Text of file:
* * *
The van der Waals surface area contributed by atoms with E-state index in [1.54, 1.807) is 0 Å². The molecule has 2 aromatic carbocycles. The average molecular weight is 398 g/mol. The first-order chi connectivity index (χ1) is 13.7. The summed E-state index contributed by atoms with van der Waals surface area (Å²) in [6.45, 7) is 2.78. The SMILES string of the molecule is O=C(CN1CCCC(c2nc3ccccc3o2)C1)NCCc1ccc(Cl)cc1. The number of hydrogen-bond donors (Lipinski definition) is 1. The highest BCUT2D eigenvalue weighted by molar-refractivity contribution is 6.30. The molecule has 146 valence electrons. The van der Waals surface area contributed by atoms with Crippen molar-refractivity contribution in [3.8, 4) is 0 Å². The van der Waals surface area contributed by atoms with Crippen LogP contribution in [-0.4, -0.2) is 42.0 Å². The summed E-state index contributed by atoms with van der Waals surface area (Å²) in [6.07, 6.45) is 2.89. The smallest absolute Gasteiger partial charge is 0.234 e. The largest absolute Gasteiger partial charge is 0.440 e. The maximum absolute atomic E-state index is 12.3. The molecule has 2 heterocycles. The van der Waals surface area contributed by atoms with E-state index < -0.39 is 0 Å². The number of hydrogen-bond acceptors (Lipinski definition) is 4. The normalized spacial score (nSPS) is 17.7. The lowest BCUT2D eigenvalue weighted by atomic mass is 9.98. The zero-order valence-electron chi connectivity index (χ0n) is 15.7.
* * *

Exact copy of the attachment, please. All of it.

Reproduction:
The van der Waals surface area contributed by atoms with E-state index in [1.54, 1.807) is 0 Å². The molecule has 2 aromatic carbocycles. The average molecular weight is 398 g/mol. The first-order chi connectivity index (χ1) is 13.7. The summed E-state index contributed by atoms with van der Waals surface area (Å²) in [6.45, 7) is 2.78. The SMILES string of the molecule is O=C(CN1CCCC(c2nc3ccccc3o2)C1)NCCc1ccc(Cl)cc1. The number of hydrogen-bond donors (Lipinski definition) is 1. The highest BCUT2D eigenvalue weighted by molar-refractivity contribution is 6.30. The molecule has 146 valence electrons. The van der Waals surface area contributed by atoms with Crippen molar-refractivity contribution in [3.8, 4) is 0 Å². The van der Waals surface area contributed by atoms with Crippen LogP contribution in [-0.4, -0.2) is 42.0 Å². The summed E-state index contributed by atoms with van der Waals surface area (Å²) in [6.07, 6.45) is 2.89. The smallest absolute Gasteiger partial charge is 0.234 e. The largest absolute Gasteiger partial charge is 0.440 e. The maximum absolute atomic E-state index is 12.3. The molecule has 2 heterocycles. The van der Waals surface area contributed by atoms with E-state index < -0.39 is 0 Å². The number of hydrogen-bond acceptors (Lipinski definition) is 4. The normalized spacial score (nSPS) is 17.7. The lowest BCUT2D eigenvalue weighted by atomic mass is 9.98. The zero-order valence-electron chi connectivity index (χ0n) is 15.7.